Italian job

I’ve had so much guilt around this project for so long – it’s been sitting cut out and ready to go on my bookshelf for four years…




I’m glad I waited too – four years have seen me get better at sewing, purchase an overlocker, and discard my original fabric choice for the yoke.



This is a self-drafted blouse based on one of my favourite tops, from the eternally wonderful Lazzari, a little fashion house in the Veneto. Here the two blouses are together:


The blue feathery fabric is Liberty tana lawn from Shaukat. The yoke is made of some cheap n cheerful broderie anglaise I picked up in Toronto.





A couple of years ago I made my mum a beautiful dress covered in pears using Liberty jersey fabric in the pattern Jack and Charlie. At the same time, I’d bought some lantana in the blue colour way of this pattern, intending to make her a mod shift dress. But I think you can have too many pear dresses quite quickly, so instead I made a loose-fitting, slightly bohemian blouse. The drape and softness of the lantana are just gorgeous. I wish I could afford to make myself pyjamas out of this fabric. Sigh.

Jack and Charlie Liberty blouse

The pattern came from my mum’s back issues of Prima magazine, and I don’t think much of it. I added French seams everywhere to make it extra special.

Down the rabbit hole

It’s been a long time… There was I thinking in my last post that I would all of a sudden have tonnes of time to spare for sewing and knitting. How wrong I was! New job, university exams, essay writing, a succession of houseguests occupying the sewing room, and my dad visiting for a fantastic holiday aboard a narrowboat in Wales all intervened to make sure I only did the tiniest bit of crafting; and what I did make I didn’t have time to blog.

Since my exams finished a fortnight ago I’ve been in intensive crafting mode – all of the million things I’ve been itching to sew for months are suddenly exploding into reality.

But I’ll start slowly on this feast of sewing.

Liberty Elevenses Simplicity 1422 blouse

I made this blouse in March out of my favourite Liberty tana lawn, “Elevenses”. I still have reams of the fabric left over, in two colourways, and I will definitely be making more with it!

Liberty Elevenses Simplicity 1422 blouse Liberty Elevenses Simplicity 1422 blouse Liberty Elevenses Simplicity 1422 blouse

The pattern for this blouse is Simplicity 1422. When I got it, my mum was like ‘that’s a fat person pattern’ but actually (as ever :-P) I’ve proved her wrong, and I’ve actually worn it quite a lot.  It’s been a godsend to have it during Me Made May (I think I’ve actually managed ‘me made’ every day this month – although sometimes simply because of my pyjamas!) because it’s easier to wear separates to the office some days that full blown Liberty-print 50s-style dresses. Anyway, you can check out my instagram for the full selfie nightmare (I just checked, and I never instagrammed the three occasions this month where I wore this top. Oopsie!).

Liberty Elevenses Simplicity 1422 blouse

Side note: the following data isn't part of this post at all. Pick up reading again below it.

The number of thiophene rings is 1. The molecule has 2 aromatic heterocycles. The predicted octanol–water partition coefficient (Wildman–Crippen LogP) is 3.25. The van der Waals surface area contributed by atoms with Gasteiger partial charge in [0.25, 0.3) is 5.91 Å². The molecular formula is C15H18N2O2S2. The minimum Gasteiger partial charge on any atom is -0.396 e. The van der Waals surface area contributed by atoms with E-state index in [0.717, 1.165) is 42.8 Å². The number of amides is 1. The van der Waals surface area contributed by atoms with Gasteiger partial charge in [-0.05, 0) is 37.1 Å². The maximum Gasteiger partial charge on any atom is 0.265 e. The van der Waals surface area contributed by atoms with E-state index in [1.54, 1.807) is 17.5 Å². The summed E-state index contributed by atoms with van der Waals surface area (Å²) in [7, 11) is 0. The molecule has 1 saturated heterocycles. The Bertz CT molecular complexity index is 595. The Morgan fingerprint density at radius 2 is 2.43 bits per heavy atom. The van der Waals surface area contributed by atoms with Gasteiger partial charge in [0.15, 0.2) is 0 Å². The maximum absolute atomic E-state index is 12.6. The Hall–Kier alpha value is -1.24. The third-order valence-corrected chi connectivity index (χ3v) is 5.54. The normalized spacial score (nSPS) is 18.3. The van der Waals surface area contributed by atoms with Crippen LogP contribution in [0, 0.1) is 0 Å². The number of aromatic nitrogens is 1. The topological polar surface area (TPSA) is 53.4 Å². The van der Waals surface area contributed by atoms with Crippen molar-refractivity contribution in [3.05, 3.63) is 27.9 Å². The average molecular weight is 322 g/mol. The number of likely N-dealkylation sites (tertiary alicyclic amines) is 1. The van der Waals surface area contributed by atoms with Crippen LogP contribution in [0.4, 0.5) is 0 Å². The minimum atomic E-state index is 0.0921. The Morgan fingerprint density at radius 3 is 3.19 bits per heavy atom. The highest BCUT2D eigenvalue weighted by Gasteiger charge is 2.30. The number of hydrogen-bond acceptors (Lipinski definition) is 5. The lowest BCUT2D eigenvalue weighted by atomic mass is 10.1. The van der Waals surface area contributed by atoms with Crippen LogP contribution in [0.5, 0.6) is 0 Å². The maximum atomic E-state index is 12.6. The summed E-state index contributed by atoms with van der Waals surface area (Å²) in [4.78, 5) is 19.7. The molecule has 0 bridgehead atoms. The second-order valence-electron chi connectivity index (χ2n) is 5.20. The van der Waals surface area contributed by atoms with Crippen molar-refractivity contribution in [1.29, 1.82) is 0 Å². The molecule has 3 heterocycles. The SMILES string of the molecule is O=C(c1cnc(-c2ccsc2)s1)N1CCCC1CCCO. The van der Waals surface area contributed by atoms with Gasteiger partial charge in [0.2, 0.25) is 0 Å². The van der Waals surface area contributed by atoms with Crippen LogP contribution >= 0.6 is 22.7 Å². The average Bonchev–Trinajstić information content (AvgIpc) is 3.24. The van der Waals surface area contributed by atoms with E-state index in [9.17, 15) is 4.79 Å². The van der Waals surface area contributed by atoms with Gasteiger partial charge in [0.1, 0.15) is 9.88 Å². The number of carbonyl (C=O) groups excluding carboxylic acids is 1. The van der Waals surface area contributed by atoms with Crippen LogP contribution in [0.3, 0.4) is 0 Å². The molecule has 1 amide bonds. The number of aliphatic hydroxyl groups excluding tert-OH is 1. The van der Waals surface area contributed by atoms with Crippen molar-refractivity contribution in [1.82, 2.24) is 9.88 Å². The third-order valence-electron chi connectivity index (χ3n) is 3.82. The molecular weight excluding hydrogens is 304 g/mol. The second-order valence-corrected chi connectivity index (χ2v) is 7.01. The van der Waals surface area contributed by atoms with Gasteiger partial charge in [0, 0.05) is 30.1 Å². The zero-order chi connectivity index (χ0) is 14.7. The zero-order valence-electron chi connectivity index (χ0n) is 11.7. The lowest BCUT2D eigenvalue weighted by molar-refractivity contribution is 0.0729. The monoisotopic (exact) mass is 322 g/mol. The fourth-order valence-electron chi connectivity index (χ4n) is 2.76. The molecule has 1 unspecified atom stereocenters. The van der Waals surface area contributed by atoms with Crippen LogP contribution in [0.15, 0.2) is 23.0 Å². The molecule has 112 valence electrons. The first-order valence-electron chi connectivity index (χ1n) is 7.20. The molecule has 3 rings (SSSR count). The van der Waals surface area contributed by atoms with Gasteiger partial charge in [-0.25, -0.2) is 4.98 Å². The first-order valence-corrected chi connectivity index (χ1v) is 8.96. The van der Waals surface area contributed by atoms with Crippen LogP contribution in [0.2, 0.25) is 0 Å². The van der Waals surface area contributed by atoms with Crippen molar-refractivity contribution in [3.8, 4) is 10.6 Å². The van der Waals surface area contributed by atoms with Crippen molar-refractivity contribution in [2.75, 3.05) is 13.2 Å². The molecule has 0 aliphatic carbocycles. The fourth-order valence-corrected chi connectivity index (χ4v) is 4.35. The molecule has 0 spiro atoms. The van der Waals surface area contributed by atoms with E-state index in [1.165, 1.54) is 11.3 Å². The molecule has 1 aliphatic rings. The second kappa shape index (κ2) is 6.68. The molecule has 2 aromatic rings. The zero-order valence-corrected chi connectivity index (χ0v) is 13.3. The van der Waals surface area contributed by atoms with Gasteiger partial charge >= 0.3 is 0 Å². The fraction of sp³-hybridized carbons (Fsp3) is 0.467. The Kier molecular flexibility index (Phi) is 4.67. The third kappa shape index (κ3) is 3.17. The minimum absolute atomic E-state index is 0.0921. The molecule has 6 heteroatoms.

My main regret is that I didn’t add some darts at the sides – it’s a bit gaping at the armholes. Live and learn.

Liberty Elevenses Simplicity 1422 blouse

But yes – it’s comfortable, it’s versatile and I really like it. The collar was really simple – the collar and the collar stand are one piece; which I think would have worked better without interfacing. It’s a bit pointy-foldy and the back of the neck with the interfacing. I’ve actually resolved never to use interfacing again after this project, and so far, I haven’t. I read on the brilliant series of Granville shirt tutorials on the Sewaholic blog that you can use lawn or muslin instead of crunchy interfacing; I’ve done this on subsequent collars and button plackets and it’s worked a treat.

Ahhh teapots 🙂 What better for the 150th anniversary of Alice’s Adventures in Wonderland?

Woah – omigod – I just saw a fox cub in the garden while I was writing this. Super cute; but I’m suddenly worried that I haven’t seen my cat since yesterday morning…

p.s. Rune just walked in and I’m happy again!

Top of the Fox

A few months ago I discovered Deer & Doe patterns, from France. They are absolutely beautiful, and I promptly bought three without a clue as to what I wanted to do with them, aside from a bit of French revision.

Simultaneously, I was having one of my periodic moments of extreme covetousness for fabrics, and bought some fabulous foxy quilting cotton by Sarah Watts from Miss Ginger’s.

And so, last weekend, the Datura fox blouse finally started to take shape.Greymalkin on Datura pattern

There was a wee setback in the form of Greymalkin, because of which I was forced to postpone operations for some time. However, we got there in the end.

The Greymalkin interlude actually proved helpful, as it gave me time to think harder about how I wanted to use the patterned fabric in the design – these mockups were done while Gremmie was sprawled on the datura blouse copy

In the end I went for a plain collar, but added yellow piping (made from bias binding tape and cord, both from MacCulloch and Wallis).Datura blouse frontDatura blouse backDatura blouse button detailDatura blouse buttonhole detail